With our bellies full of chemicals we wandered down to the Kremlin and saw a lot of police and Red Square blocked. Posters and flags abounded, celebrating 60 years of the end of WWII. We took a walk around the West and South sides of the Kremlin, crossing the Moskva river for a better view. From the bridge we watched the amusing sight of a battered old Lada polic car pulling over a sleek black BWM 7 Series.
As we wandered up to St Basil's cathedral at the South end of Red Square we saw that this was also blocked by police. We had been warned by guidebooks and reports on the internet that the police in Red Square regularly shake-down tourists
to supplement their meagre incomes. We had come prepared with Kim's (dead) mobile to pretend to ring our embassy for assistance, but it seemed that today they were on their best behaviour - we could probably have knocked a cap off, Denis the Menace style, and gotten away with it.
We headed down to the River to take a boat cruise, but at 4 gbp each we decided not to bother. As we deliberated a fleet of 15 - 20 coaches drew up full of Russian army in combat fatigues with semi-automatic rifles. We sat and watched as they surrounded us, lighting cigarettes and marking time. I had read an article that said that deaths of new conscripts in the Russian army due to initiation rites (either as a result of the ceremony or by suicide afterwards) were fairly common, but to find four recruits at the end of their training dead by suicide was quite puzzling. I wonder what Dostoyevsky would have made of that. Anyway, these fellows were decidedly scary looking (as you would want of an army) so we moved on.
We wander through the glitzy GUM shopping arcade which forms the East edge of
A seven sister
One of the seven large tower blocks built by Stalin to compete with America - he's done a good job - this would look just fine in Vegas.
Red Square - previously this had been a monument to Soviet shortages but was now stocked with all the overpriced Designer finery the West can offer - Louis Vitton, J-P Gaultier, Benetton etc. At the North end we stopped for a beer in a cafe and watched yeat another branch of army/police gathering. We asked what was up and found out they were rehearsing for the May 9th Victory parade.
Kim struck up a conversation with a Scottish rig worker and his Russian partner, who were holidaying in Moscow with her sister and sister's daughter. They invited us to join them for a meal and generously paid for the copious amounts of Georgian house wine, which tasted like chewing gum. Thanks to them we had a very enjoyable evening.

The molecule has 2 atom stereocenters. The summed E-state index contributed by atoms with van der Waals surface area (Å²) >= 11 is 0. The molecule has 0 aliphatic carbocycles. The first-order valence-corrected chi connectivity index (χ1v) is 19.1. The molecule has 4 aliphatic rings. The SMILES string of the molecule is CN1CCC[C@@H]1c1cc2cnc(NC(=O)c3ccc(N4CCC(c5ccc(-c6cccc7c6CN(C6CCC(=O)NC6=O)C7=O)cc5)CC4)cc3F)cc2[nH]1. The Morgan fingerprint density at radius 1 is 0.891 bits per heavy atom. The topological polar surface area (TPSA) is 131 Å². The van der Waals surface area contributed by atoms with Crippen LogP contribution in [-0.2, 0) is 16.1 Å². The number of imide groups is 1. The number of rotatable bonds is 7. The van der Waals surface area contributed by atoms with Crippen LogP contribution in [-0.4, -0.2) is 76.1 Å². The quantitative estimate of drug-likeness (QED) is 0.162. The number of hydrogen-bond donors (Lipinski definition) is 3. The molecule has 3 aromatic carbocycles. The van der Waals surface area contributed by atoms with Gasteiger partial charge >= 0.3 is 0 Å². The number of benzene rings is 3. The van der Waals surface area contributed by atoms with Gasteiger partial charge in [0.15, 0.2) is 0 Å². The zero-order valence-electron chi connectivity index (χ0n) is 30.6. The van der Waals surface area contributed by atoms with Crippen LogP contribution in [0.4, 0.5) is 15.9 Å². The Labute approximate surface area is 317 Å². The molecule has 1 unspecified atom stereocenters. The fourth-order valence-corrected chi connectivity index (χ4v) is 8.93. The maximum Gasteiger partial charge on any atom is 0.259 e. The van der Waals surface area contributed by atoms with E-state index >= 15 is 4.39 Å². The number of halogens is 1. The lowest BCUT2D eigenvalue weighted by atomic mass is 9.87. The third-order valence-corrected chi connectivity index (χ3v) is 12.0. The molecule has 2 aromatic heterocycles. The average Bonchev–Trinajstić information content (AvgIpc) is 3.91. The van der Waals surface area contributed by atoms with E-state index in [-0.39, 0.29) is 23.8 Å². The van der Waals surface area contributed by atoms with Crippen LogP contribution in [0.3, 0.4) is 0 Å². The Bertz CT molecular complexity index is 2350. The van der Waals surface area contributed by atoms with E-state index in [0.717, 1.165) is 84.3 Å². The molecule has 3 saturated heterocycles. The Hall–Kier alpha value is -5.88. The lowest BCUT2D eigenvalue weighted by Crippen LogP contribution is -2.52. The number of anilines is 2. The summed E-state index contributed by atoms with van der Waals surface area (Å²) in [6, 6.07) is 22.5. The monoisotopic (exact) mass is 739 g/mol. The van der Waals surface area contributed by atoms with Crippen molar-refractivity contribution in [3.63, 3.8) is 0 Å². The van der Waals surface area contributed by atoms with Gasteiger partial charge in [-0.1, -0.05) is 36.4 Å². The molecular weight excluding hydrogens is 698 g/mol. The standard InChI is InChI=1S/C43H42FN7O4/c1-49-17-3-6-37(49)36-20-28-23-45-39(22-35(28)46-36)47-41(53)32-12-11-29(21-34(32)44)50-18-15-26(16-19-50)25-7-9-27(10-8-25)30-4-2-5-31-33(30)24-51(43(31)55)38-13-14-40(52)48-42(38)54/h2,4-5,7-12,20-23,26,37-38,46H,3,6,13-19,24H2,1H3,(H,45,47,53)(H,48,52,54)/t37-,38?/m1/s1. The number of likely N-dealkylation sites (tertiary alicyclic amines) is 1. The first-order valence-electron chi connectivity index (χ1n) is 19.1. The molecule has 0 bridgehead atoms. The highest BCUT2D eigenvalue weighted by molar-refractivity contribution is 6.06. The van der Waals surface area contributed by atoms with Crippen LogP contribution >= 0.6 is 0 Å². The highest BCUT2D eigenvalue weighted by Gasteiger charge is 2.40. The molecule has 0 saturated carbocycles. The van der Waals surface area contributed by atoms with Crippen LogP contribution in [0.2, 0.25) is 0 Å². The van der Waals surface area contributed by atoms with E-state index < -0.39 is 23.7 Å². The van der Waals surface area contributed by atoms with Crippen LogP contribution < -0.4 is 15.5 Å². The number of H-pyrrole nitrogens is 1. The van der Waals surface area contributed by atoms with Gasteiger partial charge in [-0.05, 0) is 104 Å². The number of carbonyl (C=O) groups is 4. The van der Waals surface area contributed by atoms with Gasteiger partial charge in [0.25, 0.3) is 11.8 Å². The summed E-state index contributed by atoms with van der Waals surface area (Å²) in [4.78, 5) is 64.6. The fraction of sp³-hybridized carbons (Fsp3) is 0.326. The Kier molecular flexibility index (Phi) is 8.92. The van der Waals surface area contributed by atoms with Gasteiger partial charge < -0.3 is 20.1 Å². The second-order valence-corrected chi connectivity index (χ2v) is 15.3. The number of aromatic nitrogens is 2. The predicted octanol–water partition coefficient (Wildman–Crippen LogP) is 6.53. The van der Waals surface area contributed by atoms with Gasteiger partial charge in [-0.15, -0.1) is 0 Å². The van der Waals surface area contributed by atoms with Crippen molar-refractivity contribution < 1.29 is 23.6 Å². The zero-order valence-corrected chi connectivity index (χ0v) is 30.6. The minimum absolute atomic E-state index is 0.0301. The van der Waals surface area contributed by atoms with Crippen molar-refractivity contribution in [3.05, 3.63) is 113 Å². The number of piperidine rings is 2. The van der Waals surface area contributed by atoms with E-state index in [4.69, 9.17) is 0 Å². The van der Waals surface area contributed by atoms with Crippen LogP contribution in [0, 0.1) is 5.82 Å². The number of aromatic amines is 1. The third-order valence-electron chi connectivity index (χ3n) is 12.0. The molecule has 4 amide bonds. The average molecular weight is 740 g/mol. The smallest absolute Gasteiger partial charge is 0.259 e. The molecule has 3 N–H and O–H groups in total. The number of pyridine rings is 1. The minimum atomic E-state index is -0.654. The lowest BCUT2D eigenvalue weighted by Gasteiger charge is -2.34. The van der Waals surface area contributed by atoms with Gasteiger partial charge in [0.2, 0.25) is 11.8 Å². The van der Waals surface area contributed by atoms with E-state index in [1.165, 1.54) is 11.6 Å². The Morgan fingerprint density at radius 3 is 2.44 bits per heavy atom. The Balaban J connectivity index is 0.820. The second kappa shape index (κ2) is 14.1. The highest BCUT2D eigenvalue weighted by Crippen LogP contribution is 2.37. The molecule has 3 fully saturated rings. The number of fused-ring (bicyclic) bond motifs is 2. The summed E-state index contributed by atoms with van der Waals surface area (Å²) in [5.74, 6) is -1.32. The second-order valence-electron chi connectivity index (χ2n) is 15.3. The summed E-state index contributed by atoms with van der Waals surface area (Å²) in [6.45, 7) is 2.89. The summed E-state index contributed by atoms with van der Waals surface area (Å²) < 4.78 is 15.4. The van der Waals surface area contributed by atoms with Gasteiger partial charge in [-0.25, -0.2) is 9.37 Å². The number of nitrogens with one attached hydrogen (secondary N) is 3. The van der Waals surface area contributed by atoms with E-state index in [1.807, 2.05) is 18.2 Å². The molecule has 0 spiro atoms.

Next day we started thinking about preparing four our three day/four night train trip to Irkutsk, and on closer inspection of the Trans-Siberian guidebook realised we had a serious problem. The Russian border guards at the Mongolian border are famed for confiscating the non-Russian currency of travellers who haven't declared all their currency on entry - which I guess must be quite a few, if not most, people. Guidebooks
Old and new(ish)
Three very different architectural styles.
always need to present the worst scenario but we had also read reports of this happening on the web - it just hadn't registered with us with the appropriate force (and the relevent warning in the Lonely Planet is buried away in the Siberia section and will only be found with some hunting). We had some US$1500 in cash and travellers cheques left over from Africa, which we had brought along for emergencies, and some or all of that risked being taken from us. Travellers cheques are not replaceable if taken by government action. After discussing ways to deal with the problem we decided to see if we could wire the money out of the country, and, after a lot of hassle we found a very obliging young gentleman in Alfa Bank, who took me through the process of opening a Russian bank account, depositing the money and then wiring it abroad from their web-site. So I am now the proud possessor of a Russian visa card and bank account, which I hope I will be able to find a fluent reader of Russian to close once I have verified the money hjas arrived. The whole thing only cost us